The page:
Saturday, August 31, 2013

Censorship Part 2: Saying Yes and Saying No / Chewing the Cud

For every book you read, you say no to 10,000 other books. What's important about this statistic is not the exact number (it's based on various estimates that are relative to historical developments and to the actual reader), what's important is that we say no when we say yes. Derrida, in his The Gift of Death, argues for this ethical dilemma. When I say yes to one person, I say no to another person. Even if I live to be 105, and I talk to a new person every day, I will still only talk to 38,325 people. When I choose to mentor or be mentored by someone, I automatically exclude someone else.

What does this have to do with censorship? Of course, we can leave the choice of books up to each individual, though, as I mentioned before, it would be a dubious form of wisdom to allow children this sort of freedom. However, in a culture that advocates "open discussion," we tend to overlook the fact that not everyone gets a voice. Not everyone can have a voice. The average Barnes and Noble has around 25,000 books in it. If you read a book a week for fifty years, you'll read a tenth of those books, and I can't tell you how many countless times I've gone to Barnes and Noble only to be disappointed because they didn't have the book I wanted. Every time you walk into Barnes and Noble, 25,000 people clamor for your attention. How do you choose which one to listen to? What are the important topics? Should you read about apartheid in South Africa? Or the Civil Rights Movement in America? Or The Federalist Papers so you can understand America better? Or Hamlet, because if anything abides, it's Shakespeare?

We have all sorts of reasons why we listen to specific people and issues rather than others, but how can we judge the importance of something without hearing it out in the first place? How do I know which is more important, Gulp by Mary Roach or Rush by Maya Banks, neither of which I'd even heard of before I just looked at Best Books of the Month by Amazon? The problem with "open discussion" and "objectivity" is that neither take into account our human finitude. Pedagogy is not just a problem for children. Even adults are being shaped and formed by what they hear, read, and watch. That's why we listen to people we trust when we want more information on a particular subject.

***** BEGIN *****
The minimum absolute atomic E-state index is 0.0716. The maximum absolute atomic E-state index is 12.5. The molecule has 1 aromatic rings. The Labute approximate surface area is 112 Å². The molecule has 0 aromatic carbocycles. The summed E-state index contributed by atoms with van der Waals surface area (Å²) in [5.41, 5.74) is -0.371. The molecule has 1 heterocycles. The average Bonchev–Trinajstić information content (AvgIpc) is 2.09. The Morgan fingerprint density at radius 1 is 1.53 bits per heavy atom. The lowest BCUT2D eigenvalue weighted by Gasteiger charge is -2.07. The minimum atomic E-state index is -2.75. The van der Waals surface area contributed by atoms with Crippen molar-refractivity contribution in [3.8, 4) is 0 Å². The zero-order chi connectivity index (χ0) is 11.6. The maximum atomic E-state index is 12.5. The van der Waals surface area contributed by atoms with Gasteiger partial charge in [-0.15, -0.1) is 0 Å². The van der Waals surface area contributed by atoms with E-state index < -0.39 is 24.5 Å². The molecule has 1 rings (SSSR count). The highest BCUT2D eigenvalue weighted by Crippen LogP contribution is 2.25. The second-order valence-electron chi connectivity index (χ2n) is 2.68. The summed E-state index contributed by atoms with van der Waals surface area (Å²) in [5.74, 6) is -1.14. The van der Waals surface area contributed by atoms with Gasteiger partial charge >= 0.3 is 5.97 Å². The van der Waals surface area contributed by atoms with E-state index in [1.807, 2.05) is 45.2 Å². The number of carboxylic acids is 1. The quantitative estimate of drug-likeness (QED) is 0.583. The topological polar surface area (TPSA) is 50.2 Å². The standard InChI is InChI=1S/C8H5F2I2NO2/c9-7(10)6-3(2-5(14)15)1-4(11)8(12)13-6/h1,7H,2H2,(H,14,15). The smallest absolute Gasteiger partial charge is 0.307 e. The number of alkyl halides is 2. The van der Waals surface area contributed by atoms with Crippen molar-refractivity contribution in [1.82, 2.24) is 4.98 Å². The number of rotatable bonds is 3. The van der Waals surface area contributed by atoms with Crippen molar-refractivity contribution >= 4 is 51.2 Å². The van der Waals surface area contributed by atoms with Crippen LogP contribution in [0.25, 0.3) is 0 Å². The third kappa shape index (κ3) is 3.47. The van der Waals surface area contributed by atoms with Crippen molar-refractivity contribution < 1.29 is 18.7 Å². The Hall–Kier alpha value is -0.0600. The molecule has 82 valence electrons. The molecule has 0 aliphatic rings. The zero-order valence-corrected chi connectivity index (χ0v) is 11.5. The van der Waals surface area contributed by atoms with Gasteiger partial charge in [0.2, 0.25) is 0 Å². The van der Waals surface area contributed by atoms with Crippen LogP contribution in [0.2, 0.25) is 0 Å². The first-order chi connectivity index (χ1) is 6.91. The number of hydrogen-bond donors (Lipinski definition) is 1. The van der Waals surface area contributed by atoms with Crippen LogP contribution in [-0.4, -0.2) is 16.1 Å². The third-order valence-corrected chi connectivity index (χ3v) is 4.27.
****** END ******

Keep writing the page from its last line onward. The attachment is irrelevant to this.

At this point, we're ranging far beyond censorship, but we are still talking about inclusion and exclusion. Many times, the only justification for recommending a book comes in the reading, but this justification for a book in exclusion to other books comes after the reading. A natural reaction to this train of logic is a guilty freezing, but that's precisely what we can't do. We can't scratch off our responsibilities like dead skin or hide until they go away. The decisions that we make have real consequences, and these decisions cannot be justified until after we've acted, if at all. Many people ask me what they should and should not read, and I can either answer with my limited knowledge (better known as ignorance) or refuse. Thank goodness my parents didn't refuse to share with me, because while we may raise our children the wrong way, at least we raise our children. We cannot refuse our responsibilities, even though we know we'll do them badly. We can only be grateful for the grace that carries us in spite of ourselves.

No comments:

Post a Comment